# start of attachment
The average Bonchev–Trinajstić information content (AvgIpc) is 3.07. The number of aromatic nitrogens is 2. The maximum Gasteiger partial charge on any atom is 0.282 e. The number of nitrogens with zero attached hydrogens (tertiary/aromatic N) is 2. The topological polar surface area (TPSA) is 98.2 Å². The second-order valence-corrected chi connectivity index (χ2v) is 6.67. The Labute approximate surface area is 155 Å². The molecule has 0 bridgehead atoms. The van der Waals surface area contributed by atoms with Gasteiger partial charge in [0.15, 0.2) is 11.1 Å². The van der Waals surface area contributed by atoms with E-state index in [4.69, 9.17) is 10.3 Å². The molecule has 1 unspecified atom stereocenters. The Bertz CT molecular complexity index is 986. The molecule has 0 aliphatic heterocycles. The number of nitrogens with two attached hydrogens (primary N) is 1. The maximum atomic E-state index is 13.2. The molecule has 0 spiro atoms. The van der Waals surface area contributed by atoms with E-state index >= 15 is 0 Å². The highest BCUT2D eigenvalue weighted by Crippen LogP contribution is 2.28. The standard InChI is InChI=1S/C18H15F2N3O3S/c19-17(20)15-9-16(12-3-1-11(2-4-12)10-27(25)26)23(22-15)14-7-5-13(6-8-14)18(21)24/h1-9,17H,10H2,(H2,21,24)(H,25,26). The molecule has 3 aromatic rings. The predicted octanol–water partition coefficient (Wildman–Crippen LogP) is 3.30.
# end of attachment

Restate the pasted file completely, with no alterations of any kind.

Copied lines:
The average Bonchev–Trinajstić information content (AvgIpc) is 3.07. The number of aromatic nitrogens is 2. The maximum Gasteiger partial charge on any atom is 0.282 e. The number of nitrogens with zero attached hydrogens (tertiary/aromatic N) is 2. The topological polar surface area (TPSA) is 98.2 Å². The second-order valence-corrected chi connectivity index (χ2v) is 6.67. The Labute approximate surface area is 155 Å². The molecule has 0 bridgehead atoms. The van der Waals surface area contributed by atoms with Gasteiger partial charge in [0.15, 0.2) is 11.1 Å². The van der Waals surface area contributed by atoms with E-state index in [4.69, 9.17) is 10.3 Å². The molecule has 1 unspecified atom stereocenters. The Bertz CT molecular complexity index is 986. The molecule has 0 aliphatic heterocycles. The number of nitrogens with two attached hydrogens (primary N) is 1. The maximum atomic E-state index is 13.2. The molecule has 0 spiro atoms. The van der Waals surface area contributed by atoms with E-state index >= 15 is 0 Å². The highest BCUT2D eigenvalue weighted by Crippen LogP contribution is 2.28. The standard InChI is InChI=1S/C18H15F2N3O3S/c19-17(20)15-9-16(12-3-1-11(2-4-12)10-27(25)26)23(22-15)14-7-5-13(6-8-14)18(21)24/h1-9,17H,10H2,(H2,21,24)(H,25,26). The molecule has 3 aromatic rings. The predicted octanol–water partition coefficient (Wildman–Crippen LogP) is 3.30.